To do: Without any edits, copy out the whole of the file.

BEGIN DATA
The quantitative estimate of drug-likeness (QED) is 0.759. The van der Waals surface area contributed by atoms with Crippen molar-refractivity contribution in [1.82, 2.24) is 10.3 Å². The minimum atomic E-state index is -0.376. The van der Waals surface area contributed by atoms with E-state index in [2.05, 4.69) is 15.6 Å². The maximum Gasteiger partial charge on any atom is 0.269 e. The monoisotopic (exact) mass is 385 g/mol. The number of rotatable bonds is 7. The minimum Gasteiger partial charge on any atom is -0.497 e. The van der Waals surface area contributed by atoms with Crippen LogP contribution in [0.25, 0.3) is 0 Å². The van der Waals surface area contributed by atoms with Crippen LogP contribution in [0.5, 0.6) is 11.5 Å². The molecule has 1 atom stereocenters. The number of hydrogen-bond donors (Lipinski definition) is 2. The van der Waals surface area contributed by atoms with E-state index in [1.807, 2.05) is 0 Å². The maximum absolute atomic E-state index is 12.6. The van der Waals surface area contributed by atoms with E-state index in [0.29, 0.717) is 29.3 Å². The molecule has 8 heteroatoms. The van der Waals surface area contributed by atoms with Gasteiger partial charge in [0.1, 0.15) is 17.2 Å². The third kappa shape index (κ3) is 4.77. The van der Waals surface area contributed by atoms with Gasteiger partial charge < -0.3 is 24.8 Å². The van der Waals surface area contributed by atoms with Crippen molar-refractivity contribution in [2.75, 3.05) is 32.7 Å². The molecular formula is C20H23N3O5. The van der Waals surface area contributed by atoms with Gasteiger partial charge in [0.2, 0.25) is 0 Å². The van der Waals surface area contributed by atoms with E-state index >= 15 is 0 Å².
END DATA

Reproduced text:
The quantitative estimate of drug-likeness (QED) is 0.759. The van der Waals surface area contributed by atoms with Crippen molar-refractivity contribution in [1.82, 2.24) is 10.3 Å². The minimum atomic E-state index is -0.376. The van der Waals surface area contributed by atoms with E-state index in [2.05, 4.69) is 15.6 Å². The maximum Gasteiger partial charge on any atom is 0.269 e. The monoisotopic (exact) mass is 385 g/mol. The number of rotatable bonds is 7. The minimum Gasteiger partial charge on any atom is -0.497 e. The van der Waals surface area contributed by atoms with Crippen LogP contribution in [0.25, 0.3) is 0 Å². The van der Waals surface area contributed by atoms with Crippen LogP contribution in [0.5, 0.6) is 11.5 Å². The molecule has 1 atom stereocenters. The number of hydrogen-bond donors (Lipinski definition) is 2. The van der Waals surface area contributed by atoms with E-state index in [1.807, 2.05) is 0 Å². The maximum absolute atomic E-state index is 12.6. The van der Waals surface area contributed by atoms with E-state index in [0.29, 0.717) is 29.3 Å². The molecule has 8 heteroatoms. The van der Waals surface area contributed by atoms with Gasteiger partial charge in [0.1, 0.15) is 17.2 Å². The third kappa shape index (κ3) is 4.77. The van der Waals surface area contributed by atoms with Gasteiger partial charge < -0.3 is 24.8 Å². The van der Waals surface area contributed by atoms with Crippen molar-refractivity contribution in [2.75, 3.05) is 32.7 Å². The molecular formula is C20H23N3O5. The van der Waals surface area contributed by atoms with Gasteiger partial charge in [0.2, 0.25) is 0 Å². The van der Waals surface area contributed by atoms with E-state index >= 15 is 0 Å².